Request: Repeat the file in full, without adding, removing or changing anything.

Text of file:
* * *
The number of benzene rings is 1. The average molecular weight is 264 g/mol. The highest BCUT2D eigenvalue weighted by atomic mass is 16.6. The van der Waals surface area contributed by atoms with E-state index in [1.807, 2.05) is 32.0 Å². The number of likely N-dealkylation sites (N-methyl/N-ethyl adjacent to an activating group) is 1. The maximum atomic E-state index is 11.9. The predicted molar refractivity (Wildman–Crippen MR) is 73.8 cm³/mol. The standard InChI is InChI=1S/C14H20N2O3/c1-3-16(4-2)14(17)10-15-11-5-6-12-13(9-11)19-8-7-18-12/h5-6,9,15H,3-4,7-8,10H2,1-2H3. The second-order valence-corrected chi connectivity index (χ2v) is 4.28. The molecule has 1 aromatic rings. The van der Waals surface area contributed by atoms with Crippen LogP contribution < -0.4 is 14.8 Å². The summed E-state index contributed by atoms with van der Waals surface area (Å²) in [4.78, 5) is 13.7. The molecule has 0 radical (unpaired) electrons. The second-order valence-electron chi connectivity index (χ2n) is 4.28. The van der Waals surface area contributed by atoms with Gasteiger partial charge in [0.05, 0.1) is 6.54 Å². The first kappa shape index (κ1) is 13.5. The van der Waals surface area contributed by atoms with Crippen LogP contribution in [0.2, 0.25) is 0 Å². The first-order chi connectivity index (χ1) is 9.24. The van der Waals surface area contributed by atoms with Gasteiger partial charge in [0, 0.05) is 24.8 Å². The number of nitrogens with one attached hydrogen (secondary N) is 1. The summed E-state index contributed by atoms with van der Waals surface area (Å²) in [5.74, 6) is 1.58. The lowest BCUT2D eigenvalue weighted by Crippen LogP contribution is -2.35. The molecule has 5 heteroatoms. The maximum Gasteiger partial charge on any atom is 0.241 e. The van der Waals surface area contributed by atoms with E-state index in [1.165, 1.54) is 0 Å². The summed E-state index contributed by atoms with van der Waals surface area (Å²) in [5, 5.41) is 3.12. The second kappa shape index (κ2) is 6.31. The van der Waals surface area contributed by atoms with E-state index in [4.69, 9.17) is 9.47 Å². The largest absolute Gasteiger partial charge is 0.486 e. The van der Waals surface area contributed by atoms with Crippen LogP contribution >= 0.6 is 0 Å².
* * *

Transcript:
The number of benzene rings is 1. The average molecular weight is 264 g/mol. The highest BCUT2D eigenvalue weighted by atomic mass is 16.6. The van der Waals surface area contributed by atoms with E-state index in [1.807, 2.05) is 32.0 Å². The number of likely N-dealkylation sites (N-methyl/N-ethyl adjacent to an activating group) is 1. The maximum atomic E-state index is 11.9. The predicted molar refractivity (Wildman–Crippen MR) is 73.8 cm³/mol. The standard InChI is InChI=1S/C14H20N2O3/c1-3-16(4-2)14(17)10-15-11-5-6-12-13(9-11)19-8-7-18-12/h5-6,9,15H,3-4,7-8,10H2,1-2H3. The second-order valence-corrected chi connectivity index (χ2v) is 4.28. The molecule has 1 aromatic rings. The van der Waals surface area contributed by atoms with Crippen LogP contribution < -0.4 is 14.8 Å². The summed E-state index contributed by atoms with van der Waals surface area (Å²) in [4.78, 5) is 13.7. The molecule has 0 radical (unpaired) electrons. The second-order valence-electron chi connectivity index (χ2n) is 4.28. The van der Waals surface area contributed by atoms with Gasteiger partial charge in [0.05, 0.1) is 6.54 Å². The first kappa shape index (κ1) is 13.5. The van der Waals surface area contributed by atoms with Crippen LogP contribution in [0.2, 0.25) is 0 Å². The first-order chi connectivity index (χ1) is 9.24. The van der Waals surface area contributed by atoms with Gasteiger partial charge in [0, 0.05) is 24.8 Å². The number of nitrogens with one attached hydrogen (secondary N) is 1. The summed E-state index contributed by atoms with van der Waals surface area (Å²) in [5.74, 6) is 1.58. The lowest BCUT2D eigenvalue weighted by Crippen LogP contribution is -2.35. The molecule has 5 heteroatoms. The maximum Gasteiger partial charge on any atom is 0.241 e. The van der Waals surface area contributed by atoms with E-state index in [1.165, 1.54) is 0 Å². The summed E-state index contributed by atoms with van der Waals surface area (Å²) in [5, 5.41) is 3.12. The second kappa shape index (κ2) is 6.31. The van der Waals surface area contributed by atoms with E-state index in [4.69, 9.17) is 9.47 Å². The largest absolute Gasteiger partial charge is 0.486 e. The van der Waals surface area contributed by atoms with Crippen LogP contribution >= 0.6 is 0 Å².